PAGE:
Friday, 12 February 2016

We love green energy

The easiest thing you can do for climate change? Switch energy supplier.

This Saturday I will be in the market square outside the Guildhall - wearing my thickest soled boots - encouraging you to switch to a green electricity supplier. We are doing this with other volunteers from the Cambridge Climate Alliance. I have been buying green electricity pretty much since I got involved with Transition Cambridge. It seemed to me to be the right thing to do. Let me explain.

We as consumers have power. When we exercise our choices not to buy the cheapest thing but the best thing, we expand the market and make those best things more available. Free range eggs, fair trade bananas, organic food in general – these are more and more available because we choose to buy them even when they aren’t the cheapest.

Green energy is better than fossil fuels. My electricity supplier uses mainly wind power and solar, but also energy from waste and water power. Green energy is extremely low in carbon emissions – even compared with fossil power stations fitted with carbon capture and storage which is supposed to be low carbon (see table). Since a quarter of our energy related carbon emissions come from generatlng electricity, switching to 100% green electricity would make a huge difference.

TechnologyCarbon emissions gCO2/kWh
Current average electricity supply
Coal with CCS
(integrated gasifier combined cycle)
Gas with CCS
(combined cycle)
Solar PV panels
(polycrystalline Si)
Onshore wind
Offshore wind
Data from Current and Future Lifecycle emissions of key 'low carbon' technologies and alternatives (for CCC) except current average supply from DEFRA carbon factors

Green energy is better in other respects too. It means investment and jobs in the UK. It doesn’t rely on complicated supply lines through unstable political regimes. Most green electricity is also clean electricity too - there are no pollutants emitted from working solar panels or wind turbines. Wind has a bad press for being dangerous to birds and bats but even the RSPB is now building its own wind turbine (see Why is the RSPB erecting a wind turbine?).

Like a lot of other ‘best’ things, 100% green electricity costs a little bit more. A few days ago I did a cost comparison of the best Big Six deal I could find with the best green supplier. For a medium electricity using household the extra cost is just 20p/day – approximately the cost of one fair trade organic banana from Tesco.

Of course if you haven’t compared tariffs recently you probably aren’t on the best tariff anyway – switching to green electricity may not cost you any more than you are paying already.

When I switched to green energy it was arguably unnecessary because the government required electricity companies to supply an increasing proportion of power from renewables. It worked pretty well – in 2014 the actual proportion was 19%, compared to less than 4% a decade before. However, the government is closing down that scheme and the new policy, contracts for difference is purely budget driven with no targets. So if I hadn’t already switched I would certainly switch now, because we need to tell the electricity supply companies that we aren’t only interested in price – we want our electricity to be clean and safe for the planet too. After all, climate change is expensive - cleaning up after storms and floods and coping with droughts costs a lot of money.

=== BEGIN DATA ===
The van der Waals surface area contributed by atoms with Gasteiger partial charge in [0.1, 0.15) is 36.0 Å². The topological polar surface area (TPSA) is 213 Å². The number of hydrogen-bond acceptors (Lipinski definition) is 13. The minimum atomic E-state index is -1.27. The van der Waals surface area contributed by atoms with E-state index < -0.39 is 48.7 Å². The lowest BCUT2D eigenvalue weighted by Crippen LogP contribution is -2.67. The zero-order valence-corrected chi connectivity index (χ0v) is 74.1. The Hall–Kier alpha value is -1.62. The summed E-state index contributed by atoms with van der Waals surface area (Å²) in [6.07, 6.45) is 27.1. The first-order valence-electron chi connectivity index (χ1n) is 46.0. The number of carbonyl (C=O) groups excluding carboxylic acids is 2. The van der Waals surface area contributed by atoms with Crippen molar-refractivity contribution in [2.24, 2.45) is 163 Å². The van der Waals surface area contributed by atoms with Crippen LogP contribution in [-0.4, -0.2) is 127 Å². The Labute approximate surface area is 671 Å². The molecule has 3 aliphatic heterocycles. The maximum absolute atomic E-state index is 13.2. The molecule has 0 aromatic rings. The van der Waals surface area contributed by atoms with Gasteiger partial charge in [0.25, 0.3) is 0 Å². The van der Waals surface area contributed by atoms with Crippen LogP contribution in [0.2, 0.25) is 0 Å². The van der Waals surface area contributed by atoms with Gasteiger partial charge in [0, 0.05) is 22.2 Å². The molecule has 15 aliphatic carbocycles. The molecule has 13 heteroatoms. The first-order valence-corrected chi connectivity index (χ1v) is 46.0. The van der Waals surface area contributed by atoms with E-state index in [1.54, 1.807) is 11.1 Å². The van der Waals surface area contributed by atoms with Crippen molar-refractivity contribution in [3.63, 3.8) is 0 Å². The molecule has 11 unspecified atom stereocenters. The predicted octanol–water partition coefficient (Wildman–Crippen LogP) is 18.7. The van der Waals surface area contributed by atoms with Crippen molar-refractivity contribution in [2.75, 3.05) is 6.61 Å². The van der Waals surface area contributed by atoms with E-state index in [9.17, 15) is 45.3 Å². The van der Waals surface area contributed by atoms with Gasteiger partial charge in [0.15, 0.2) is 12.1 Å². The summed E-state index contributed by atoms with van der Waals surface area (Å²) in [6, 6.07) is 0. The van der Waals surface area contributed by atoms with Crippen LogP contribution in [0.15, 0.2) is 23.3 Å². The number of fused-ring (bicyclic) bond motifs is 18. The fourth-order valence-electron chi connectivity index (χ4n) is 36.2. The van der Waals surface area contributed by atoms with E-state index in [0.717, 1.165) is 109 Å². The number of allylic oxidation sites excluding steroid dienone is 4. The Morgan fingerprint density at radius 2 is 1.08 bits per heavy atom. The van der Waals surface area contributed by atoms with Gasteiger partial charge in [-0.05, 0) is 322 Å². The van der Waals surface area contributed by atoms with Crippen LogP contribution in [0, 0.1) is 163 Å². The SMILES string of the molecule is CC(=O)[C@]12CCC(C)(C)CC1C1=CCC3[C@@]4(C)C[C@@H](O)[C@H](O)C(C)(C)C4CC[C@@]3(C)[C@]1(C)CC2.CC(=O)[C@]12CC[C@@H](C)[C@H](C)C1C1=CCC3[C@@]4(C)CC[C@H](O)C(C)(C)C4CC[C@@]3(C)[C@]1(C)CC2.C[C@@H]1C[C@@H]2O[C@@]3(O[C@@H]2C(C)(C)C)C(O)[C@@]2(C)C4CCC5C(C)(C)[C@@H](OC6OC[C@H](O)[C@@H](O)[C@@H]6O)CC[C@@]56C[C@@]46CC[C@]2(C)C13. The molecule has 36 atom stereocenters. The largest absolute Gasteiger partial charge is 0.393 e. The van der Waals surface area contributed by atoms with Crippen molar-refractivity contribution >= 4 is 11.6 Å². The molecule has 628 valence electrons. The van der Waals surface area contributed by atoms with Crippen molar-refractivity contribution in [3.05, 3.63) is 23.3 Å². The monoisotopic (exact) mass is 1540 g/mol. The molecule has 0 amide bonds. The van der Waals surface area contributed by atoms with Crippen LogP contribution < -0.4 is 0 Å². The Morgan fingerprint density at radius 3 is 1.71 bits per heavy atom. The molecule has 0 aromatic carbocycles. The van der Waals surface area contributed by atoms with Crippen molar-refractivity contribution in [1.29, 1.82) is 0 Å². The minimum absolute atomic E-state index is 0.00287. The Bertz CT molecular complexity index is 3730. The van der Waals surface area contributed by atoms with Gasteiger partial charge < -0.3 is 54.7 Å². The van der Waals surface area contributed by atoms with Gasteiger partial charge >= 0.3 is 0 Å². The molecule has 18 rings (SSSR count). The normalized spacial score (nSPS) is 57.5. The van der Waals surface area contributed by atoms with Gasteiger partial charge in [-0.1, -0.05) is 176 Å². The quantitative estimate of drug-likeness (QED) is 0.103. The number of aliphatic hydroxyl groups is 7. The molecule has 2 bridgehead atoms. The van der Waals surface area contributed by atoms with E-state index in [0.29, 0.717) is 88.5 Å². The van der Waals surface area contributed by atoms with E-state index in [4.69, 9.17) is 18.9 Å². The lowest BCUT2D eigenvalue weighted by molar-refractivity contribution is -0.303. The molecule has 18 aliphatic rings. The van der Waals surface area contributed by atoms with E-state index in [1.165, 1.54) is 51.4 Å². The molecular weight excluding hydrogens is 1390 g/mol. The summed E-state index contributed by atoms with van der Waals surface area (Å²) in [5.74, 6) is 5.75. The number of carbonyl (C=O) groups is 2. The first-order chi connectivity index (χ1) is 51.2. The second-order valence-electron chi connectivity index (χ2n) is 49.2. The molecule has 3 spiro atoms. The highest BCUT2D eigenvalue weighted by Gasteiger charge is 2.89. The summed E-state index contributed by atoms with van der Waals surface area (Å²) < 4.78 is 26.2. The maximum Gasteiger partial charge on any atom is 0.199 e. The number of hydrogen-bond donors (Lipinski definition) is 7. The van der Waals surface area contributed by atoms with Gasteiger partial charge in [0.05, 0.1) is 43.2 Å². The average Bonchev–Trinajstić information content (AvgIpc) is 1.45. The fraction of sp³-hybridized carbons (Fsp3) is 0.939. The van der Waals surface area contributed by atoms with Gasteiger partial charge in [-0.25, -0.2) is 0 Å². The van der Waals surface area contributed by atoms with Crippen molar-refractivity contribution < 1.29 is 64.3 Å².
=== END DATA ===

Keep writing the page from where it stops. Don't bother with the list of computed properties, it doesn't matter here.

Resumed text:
We often hear that renewables are now cheaper than fossil fuels anyway – so why does it cost more at all? The simplest answer is that although renewables can be cheaper in the long term they have a high investment cost up front – and investors don’t like to wait twenty years for payback time. So the costs are higher in the short term to pay for that investment. Also we have a lot of infrastructure already invested in fossil fuels and it is cheaper to keep that going than pay for new clean infrastructure.

Living a low carbon lifestyle can be difficult because often the easy choices are not the low carbon choices. When it’s raining it’s easier to get in the car than on the bike. It’s easier to buy a ready made meal of unknown origins than to make something from scratch. But switching to a green energy supplier is about the easiest thing you can do. You just choose one, tell them what you want, and wait for it happen.

There are three main green energy suppliers:

All are small as yet but they are growing fast. Ovo Energy tripled in size in one year and now has 500,000 customers. So you won’t be on your own. If you love green energy - why not switch?

See also our information sheet ‘We Love Green Energy’ which I will be handing out on Saturday.

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